Archive for October, 2013

Network Detroit and Great Lakes THATCamp

Posted on October 5, 2013 in Uncategorized

This time last week I was in Detroit (Michigan) where I attended Network Detroit and the Great Lakes THATCamp. This is the briefest of postings describing my experiences.

Network Detroit brought together experienced and fledgling digital humanists from around the region. There were presentations by local libraries, archives, and museums. There were also presentations by scholars and researchers. People were creating websites, doing bits of text mining, and trying to figure out how to improve upon the scholarly communications process. A few useful quotes included:

  • Design is a communication of knowledge. —Rebecca Tegtmeyer
  • Stop calling it DH… Show how DH supports the liberal arts… Build a support model… Integrate DH into the curriculum. —William Pannapacker
  • Analytic brillance is no longer the only game in town. —Lior Shamir
  • Provenance verification, knowledge representation, and staffing are the particular challenges when it come to making archival material accessible. —Arjun Sabharwal
  • Commenting should be a part of any museum’s website. —Adrienne Aluzzo

Day #2 consisted of participation in the Great Lakes THATCamp. I spend the time doing three things. First, I spent time thinking about a program I’m writing called PDF2TXT or maybe “Distant Reader”. The original purpose of the program is/was to simply extract the text from a PDF document. Since then it has succumbed to creeping featuritis to include the reporting of things like: readability scores, rudimentary word clouds of uni- and bi-grams, an extraction of the most frequent verb lemmings and the listing of sentences where they are found, a concordance, and the beginnings of network diagram illustrating what words are used “in the same breath” as other words. The purpose of the program is two-fold: to allow the reader to get more out of their text(s), and 2) to advertise some of the services of the Libraries’s fledgling Center For Digital Scholarship. I presented a “geek short” on the application.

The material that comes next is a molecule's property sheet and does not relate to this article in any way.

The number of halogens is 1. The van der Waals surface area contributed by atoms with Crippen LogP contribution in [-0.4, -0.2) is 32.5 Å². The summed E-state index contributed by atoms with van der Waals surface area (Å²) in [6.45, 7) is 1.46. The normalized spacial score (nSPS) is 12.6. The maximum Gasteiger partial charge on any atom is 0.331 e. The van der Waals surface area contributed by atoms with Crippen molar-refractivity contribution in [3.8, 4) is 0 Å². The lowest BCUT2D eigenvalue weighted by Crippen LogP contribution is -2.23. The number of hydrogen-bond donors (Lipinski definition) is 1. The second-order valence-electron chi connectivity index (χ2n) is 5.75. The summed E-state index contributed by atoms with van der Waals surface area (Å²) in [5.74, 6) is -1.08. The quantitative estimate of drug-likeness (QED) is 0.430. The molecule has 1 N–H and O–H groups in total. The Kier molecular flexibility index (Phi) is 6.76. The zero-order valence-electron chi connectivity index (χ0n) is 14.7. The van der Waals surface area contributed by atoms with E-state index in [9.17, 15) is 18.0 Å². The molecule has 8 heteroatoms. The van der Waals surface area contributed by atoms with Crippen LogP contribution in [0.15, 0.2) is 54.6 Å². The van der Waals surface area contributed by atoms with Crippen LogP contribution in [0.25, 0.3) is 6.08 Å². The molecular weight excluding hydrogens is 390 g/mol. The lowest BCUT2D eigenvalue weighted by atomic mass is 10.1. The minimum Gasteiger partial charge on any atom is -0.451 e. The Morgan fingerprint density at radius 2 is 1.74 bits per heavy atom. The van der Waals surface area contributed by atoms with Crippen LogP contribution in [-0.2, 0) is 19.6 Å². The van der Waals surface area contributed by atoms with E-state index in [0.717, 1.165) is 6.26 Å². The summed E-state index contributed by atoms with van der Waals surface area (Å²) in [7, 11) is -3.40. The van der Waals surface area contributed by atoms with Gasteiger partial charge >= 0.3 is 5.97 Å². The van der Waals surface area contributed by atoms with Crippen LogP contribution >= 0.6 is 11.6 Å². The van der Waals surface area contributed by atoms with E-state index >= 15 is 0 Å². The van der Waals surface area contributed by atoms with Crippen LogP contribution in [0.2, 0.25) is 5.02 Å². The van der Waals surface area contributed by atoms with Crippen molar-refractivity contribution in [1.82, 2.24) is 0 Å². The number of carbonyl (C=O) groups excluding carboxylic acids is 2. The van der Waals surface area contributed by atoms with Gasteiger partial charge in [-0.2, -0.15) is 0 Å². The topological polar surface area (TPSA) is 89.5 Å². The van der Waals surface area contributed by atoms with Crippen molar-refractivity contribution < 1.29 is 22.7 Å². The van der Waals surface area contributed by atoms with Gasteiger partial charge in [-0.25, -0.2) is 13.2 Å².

The second and third ways I spent my time were in group sessions. One was on the intersection of digital humanities and the scholarly communications process. The second was on getting digital humanities projects off the ground. In both cases folks discussed ways to promote library services, and it felt as if we were all looking for new ways to be relevant compared to fifty years ago when the great libraries were defined by the sizes of their collections.

I’m glad I attended the meetings. The venue — Lawrence Technical University — is a small but growing institution. Detroit is a city of big road and big cars. The Detroit Art Institute was well-worth the $8 admission fee, even if you do get a $30 parking ticket.

Data Information Literacy @ Purdue

Posted on October 4, 2013 in Uncategorized

By this time last week I had come and gone to the Data Information Literacy (DIL) Symposium at Purdue University. It was a very well-organized event, and I learned a number of things.

First of all, I believe the twelve DIL Competencies were well-founded and articulated:

  • conversion & interoperability
  • cultures of practice
  • curation & re-use
  • databases & formats
  • discovery & acquisition
  • ethics & attribution
  • management & organization
  • metadata & description